Markets breathed a sigh of relief last week, as Scotland voted to remain a part of the United Kingdom, continuing their centuries-old union.
With the uncertainty of which way the vote would swing, the British pound kept dropping weeks prior to the vote. Scottish stock values drifted lower, accompanied by some major selloffs in the banking sector.
Both the United Kingdom and Scotland stood to lose had the vote to secede garnered a majority. Tax revenues from Scotland’s North Sea oil would have been lost to the coffers of the United Kingdom, while Scotland stood to bear the burden for the cost of its own defense force.
The vote reflects the realities of global interdependency, where ethnic, racial or religious groups, seeking to retain their identity and throttle the forces of homogenization through independence, have come to recognize that pride has a steep economic price in a global economy. It’s difficult for most small countries to make it on their own in these days of global macroeconomics, which is why most Scots chose to remain with the 65 million-strong United Kingdom. Size is one of the primary reasons why the United States has become an economic and military powerhouse and why the European Union was formed. While downsizing may be at times a profitable corporate strategy, it isn’t good for a nation’s bottom line.
Overall, that recognition of financial realities has had positive and negative repercussions. It’s been positive because separatist movements often breed radical groups that tend to resort to violence. That was the case in Quebec, where the separatist movement engaged in acts of terrorism throughout the 1960s and 1970s. Quebec’s “National Liberation Movement,” or FLQ, was responsible for an estimated 160 deadly bombings, the death of eight people, and the injuries of hundreds more.
But the Quebec independence movement fizzled after the last referendum in 1995, and secession, while once a front-and-center issue in Canadian politics, it has been mostly relegated to history. Again, the reason was economics. As long as separatism was being seriously contemplated, the Canadian economy continued to suffer from the uncertainty of what secession might bring, and the Canadian dollar went into a tailspin. That economic downturn made Quebec’s voters wary of splitting off from the rest of Canada. Today, Quebec’s secessionist party is a minority one, overwhelmingly rejected by most voters.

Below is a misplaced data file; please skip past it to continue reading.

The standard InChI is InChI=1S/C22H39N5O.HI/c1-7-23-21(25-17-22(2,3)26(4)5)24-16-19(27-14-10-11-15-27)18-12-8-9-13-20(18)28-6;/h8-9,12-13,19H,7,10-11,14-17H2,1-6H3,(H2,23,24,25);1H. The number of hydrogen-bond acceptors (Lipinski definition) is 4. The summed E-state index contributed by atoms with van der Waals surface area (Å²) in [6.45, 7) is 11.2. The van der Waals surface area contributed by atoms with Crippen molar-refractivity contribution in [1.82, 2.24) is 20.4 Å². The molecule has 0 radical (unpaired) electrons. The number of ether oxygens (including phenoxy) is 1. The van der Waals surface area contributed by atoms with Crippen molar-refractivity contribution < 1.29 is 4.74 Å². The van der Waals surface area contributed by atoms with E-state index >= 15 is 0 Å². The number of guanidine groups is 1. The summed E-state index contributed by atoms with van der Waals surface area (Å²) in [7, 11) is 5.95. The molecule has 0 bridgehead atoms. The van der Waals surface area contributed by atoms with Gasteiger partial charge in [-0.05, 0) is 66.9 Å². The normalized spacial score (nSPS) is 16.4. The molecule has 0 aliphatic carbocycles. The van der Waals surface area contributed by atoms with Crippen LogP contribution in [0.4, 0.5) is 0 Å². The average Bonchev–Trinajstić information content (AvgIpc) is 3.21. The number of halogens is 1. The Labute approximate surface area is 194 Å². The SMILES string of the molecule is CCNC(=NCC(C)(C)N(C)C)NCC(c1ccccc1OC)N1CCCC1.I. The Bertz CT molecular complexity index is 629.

The same holds true for the Basque separatist movement, which seeks secession from Spain. While the movement is still strong, it has renounced violence as a means towards achieving independence. Separatists are recognizing that the only way secession will succeed is if the economics of such a move make sense to the indigenous population.
On the one hand, the vote in Scotland, which was passionate but peaceful, was a victory for democracy and the power of global markets in all corners of the globe, but on the other, it also points to the fact that traditions, heritage and cultures are being subsumed and marginalized in the face of sweeping economic forces. And that’s a loss to the richness of a once-diverse globe consisting of a broad spectrum of traditions and cultures.
On the surface, the pro-separatist Scots said they wanted more representation, but they were amply represented in Parliament and received more in government services than they gave in taxes. This secession attempt was about trying to preserve the Scottish culture and identity and trying to stem the march of global homogenization
Scotland has had its unique set of traditions and language for centuries. For hundreds of years, until the 18th century, Scotland was an independent state with its own government. The people of Scotland are ethnically different from the English people and spoke Gaelic. They are a nation whose land mass geographically abuts that of the English, but whose ethnic origins make them very different culturally.
In an age of cultural homogenization, the Scottish attempt to secede and preserve their identity is admirable, and its failure is another painful indication of the steamroller effect that global consumerism and economics is having on local cultures. Consumerism has allowed much of society to drive the best cars, wear the latest fashions and down the fastest fast food possible. The world is not becoming a blend of cultures, it is not becoming more diverse by adopting different traditions; it is, rather, becoming a world devoid of any culture at all. It seems like all of secular society is drinking Coke, and that this has become the depth and definition of their culture.
The Scottish referendum asked voters if they were willing to sacrifice their unique culture in exchange for more materialism. Last week, they answered that question.